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Professional Sales Skills

Professional Selling Skills

For new business start-ups the act of selling your company and selling yourself, should be your number one priority. Even the most introverted, quiet and nervous of business owners can use professional selling techniques effectively...

How do Buyers Perceive You?

All business owners have to sell to survive. For the less experienced or nervous, practicing face to face direct selling through trial and error is critical. Fear of cold calling, fear of asking for the order, fear of the unknown, is simply no excuse for avoiding selling. If you are in charge of your own destiny, then get out there and sell, sell sell! The most influential factor from a buyers perspective is how you earn their trust. They are entering into a relationship with you.

Buyers are looking to see how you behave during initial sales meeting, which will be taken as a reflection of the quality of the delivery of your products and service. Buyers want to see you have prepared adequately, by coming armed with basic facts about the buyer or their company (that should have easily been investigated using market research beforehand). Buyers love to be educated. So, first try and win their trust by being helpful and informative and creative from the outset.

During a sales meeting, always empathise with buyers concerns. If you know something they don't, never patronise or look adversarial. Instead, respect their opinions by involving them in your thinking process. Always listen before making any recommendations. You have to convince them the issue is weighty enough for them to be bothered with. Any interruptions from the buyers should be readily dealt with and welcomed, to avoid the ‘sales shpeel’ disposition of junior features and functions selling. Lastly, never rush into obvious closing techniques as most buyers, (whether experienced negotiators or not), will pick up on it and feel your more interested in the deal than their personal buying needs.

Using a Structured Sales Cycle

The process of selling can be organised into logical steps can help plan. The main steps are as follows:-

  1. Define a Single Sales Objective (SSO) - It should always be (SMART) i.e. Specific, Measurable, Achievable, Realistic, Timely.
  2. Define the buyer's Business Requirements. After your first 'sales call' (see below), write down a definition of buyer needs and wants.
  3. Establish the Basis Of Decision/ Management Considerations. These are the reasons why they want to buy.
  4. Discover The Background by understanding the facts behind the current situation. Simply ask lots of questions to qualify the opportunity.
  5. Submit a Business Proposal - A professional written short document outlining the various options and with a recommendation.
  6. Define The Detailed Costs of your solution. This should ideally include 3 options for the customer to choose from (as opposed to feeling boxed in with just one option).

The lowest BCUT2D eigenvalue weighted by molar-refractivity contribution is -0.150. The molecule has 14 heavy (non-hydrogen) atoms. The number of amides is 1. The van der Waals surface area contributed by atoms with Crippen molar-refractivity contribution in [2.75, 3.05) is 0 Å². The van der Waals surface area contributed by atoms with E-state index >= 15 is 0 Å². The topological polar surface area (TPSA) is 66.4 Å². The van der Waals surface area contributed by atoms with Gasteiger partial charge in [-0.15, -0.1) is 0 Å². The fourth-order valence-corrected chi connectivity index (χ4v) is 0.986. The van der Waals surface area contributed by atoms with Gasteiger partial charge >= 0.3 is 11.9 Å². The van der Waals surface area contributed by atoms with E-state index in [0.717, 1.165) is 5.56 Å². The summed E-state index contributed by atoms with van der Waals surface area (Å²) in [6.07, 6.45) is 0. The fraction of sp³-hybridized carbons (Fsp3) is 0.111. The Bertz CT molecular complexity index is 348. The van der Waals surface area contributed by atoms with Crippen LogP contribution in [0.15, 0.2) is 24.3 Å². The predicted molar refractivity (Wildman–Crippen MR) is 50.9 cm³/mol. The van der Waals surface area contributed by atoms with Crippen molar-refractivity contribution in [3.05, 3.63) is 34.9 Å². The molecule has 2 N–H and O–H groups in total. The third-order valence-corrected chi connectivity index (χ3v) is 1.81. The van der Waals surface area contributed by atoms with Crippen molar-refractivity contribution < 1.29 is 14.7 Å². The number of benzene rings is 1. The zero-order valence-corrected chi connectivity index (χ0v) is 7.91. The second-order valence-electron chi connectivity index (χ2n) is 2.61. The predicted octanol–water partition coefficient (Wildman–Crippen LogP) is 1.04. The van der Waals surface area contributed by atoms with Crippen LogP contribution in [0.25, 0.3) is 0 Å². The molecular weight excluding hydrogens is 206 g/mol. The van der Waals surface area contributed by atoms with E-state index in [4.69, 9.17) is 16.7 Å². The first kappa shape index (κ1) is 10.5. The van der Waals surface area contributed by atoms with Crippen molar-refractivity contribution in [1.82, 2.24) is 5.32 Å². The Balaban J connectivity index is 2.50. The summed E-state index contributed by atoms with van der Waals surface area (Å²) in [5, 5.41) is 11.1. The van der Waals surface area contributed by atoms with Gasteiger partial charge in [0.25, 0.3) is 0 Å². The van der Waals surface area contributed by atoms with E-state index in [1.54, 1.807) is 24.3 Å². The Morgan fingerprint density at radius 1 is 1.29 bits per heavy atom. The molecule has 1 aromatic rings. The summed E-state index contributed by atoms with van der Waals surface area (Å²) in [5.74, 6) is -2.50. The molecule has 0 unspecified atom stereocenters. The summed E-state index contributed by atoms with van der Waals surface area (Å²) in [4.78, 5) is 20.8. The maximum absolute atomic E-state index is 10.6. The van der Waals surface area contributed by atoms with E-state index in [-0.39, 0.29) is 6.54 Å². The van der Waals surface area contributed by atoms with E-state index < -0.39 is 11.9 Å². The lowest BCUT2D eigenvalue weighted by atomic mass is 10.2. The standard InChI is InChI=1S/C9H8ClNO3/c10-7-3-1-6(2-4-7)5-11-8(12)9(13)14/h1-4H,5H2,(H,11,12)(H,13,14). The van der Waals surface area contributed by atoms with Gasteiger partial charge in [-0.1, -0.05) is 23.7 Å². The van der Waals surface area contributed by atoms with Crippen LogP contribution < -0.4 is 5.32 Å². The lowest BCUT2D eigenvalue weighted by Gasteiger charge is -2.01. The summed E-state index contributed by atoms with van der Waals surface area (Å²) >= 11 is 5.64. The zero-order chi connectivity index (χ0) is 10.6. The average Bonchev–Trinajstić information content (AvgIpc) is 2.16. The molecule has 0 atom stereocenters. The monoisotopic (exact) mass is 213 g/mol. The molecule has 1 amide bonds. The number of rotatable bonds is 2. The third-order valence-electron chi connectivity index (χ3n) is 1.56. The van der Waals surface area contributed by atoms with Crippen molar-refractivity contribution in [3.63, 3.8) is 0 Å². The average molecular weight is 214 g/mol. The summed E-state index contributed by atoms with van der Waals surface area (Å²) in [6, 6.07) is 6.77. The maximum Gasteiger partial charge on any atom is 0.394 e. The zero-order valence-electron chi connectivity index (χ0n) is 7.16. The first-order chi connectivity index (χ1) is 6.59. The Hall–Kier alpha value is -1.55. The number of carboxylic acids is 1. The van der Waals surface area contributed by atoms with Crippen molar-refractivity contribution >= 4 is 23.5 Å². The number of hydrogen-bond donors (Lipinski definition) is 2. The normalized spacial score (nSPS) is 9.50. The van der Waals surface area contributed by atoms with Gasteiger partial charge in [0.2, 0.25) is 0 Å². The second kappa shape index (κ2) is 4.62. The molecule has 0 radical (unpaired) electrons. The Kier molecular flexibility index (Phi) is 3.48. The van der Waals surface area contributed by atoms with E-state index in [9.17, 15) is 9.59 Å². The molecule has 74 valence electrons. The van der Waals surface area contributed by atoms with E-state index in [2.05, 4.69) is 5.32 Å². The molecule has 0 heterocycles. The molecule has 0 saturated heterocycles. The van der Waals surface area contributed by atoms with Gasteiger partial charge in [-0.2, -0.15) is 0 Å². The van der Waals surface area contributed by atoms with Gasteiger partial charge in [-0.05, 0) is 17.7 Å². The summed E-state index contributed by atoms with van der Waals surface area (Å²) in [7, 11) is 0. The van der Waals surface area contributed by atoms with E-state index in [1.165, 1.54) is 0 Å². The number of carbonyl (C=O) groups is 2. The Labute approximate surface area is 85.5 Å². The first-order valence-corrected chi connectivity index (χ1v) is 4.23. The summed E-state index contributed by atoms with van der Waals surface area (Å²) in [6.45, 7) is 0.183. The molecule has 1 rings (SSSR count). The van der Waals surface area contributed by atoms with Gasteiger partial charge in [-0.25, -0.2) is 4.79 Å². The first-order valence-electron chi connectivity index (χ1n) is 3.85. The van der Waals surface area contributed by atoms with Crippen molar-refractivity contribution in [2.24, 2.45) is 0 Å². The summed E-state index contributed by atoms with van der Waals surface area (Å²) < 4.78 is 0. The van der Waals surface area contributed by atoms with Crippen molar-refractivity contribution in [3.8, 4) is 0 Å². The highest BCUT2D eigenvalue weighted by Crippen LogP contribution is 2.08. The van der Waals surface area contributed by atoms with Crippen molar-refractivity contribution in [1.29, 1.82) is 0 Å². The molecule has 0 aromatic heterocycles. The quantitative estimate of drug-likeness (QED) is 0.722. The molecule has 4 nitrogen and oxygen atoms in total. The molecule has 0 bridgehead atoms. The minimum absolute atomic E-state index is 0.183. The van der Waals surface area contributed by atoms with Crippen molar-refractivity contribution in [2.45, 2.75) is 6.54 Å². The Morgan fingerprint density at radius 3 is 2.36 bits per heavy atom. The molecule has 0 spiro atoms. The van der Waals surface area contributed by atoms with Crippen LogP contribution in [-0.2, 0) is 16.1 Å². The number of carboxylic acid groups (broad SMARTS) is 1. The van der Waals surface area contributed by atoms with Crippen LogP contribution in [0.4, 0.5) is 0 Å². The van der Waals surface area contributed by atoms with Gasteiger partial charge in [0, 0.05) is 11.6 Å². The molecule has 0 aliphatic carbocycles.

7. Clearly Establish the Business Benefits. Always be clear about the differences between features, advantages and business benefits. Junior salespeople with 'verbal diarrhoea', prefer to use the 'scatter gun' features and functions approach. Many do not listen or turn features into quantifiable business benefits in terms of pounds, shilling and pence. If you can't explain to your prospect how your solution will make or save them time or money, your probably talking more about features and not benefits.
  8. Identify The Buyers Personal Wins. Most buying decisions in large organisations tend to be dependent on the 'emotional wins' for the buyer, not business benefits. After all, its not their money they are spending - it's the companies. Business Benefits are product or service related; they describe the impact on the prospective customer business (lower total cost of ownership, increased efficiency, etc). Whereas 'Wins' are personal and describe how the prospective customer personally gains from the results i.e. (control of others/ subordinates, to be seen as the instrument of change, gain recognition, gets more leisure time). Wins are personal, non organisational, subjective and highly emotional). Remember that organisations achieve results, only people can win.
  9. Recommend an Implementation Plan by giving give the buyer some reassurance with a professional project proposal. Let them own the implementation plan before closing. You could do this by asking them to amend the draft project plan. Use a project manager to make it feasible, and include some contingency cost and time.
  10. Close the Deal by asking for an order. The customer is always waiting to be asked and may feel embarrassed asking how they go about placing an order. Its astonishing how many salespeople get tongue tied because they are scared of asking for the business.
Tips for The Sales Meeting

Always employ professional sales skills (even if it is just a meeting with your bank manager to discuss an overdraft). Most people fail to plan a sales call meeting. So, try and invest some precious time in the basics to make your sales meetings more productive;

Firstly, always prepare for all sales meetings with a written meeting plan. Keep your sales opportunity in perspective, by judging the potential impact on a client's business. To help prepare, obtain some background information to educate yourself on what the buyers company does. Analyse the prospects business in terms of its environmental threats and opportunities, discover their business objectives, products and services, competitors, financial performance, ownership, number of employees, structure, partners/ alliances. Next, check you will be meeting with the correct person. Do they have authority to raise a purchase order on the day? Confirm in writing a suggested agenda, so there are no surprises on either side. In the letter, always invite them to amend the agenda, so they ‘own it’ and feel they are in control of the proposed meeting. Your agenda must help to assist you in achieving your SMART sales objective.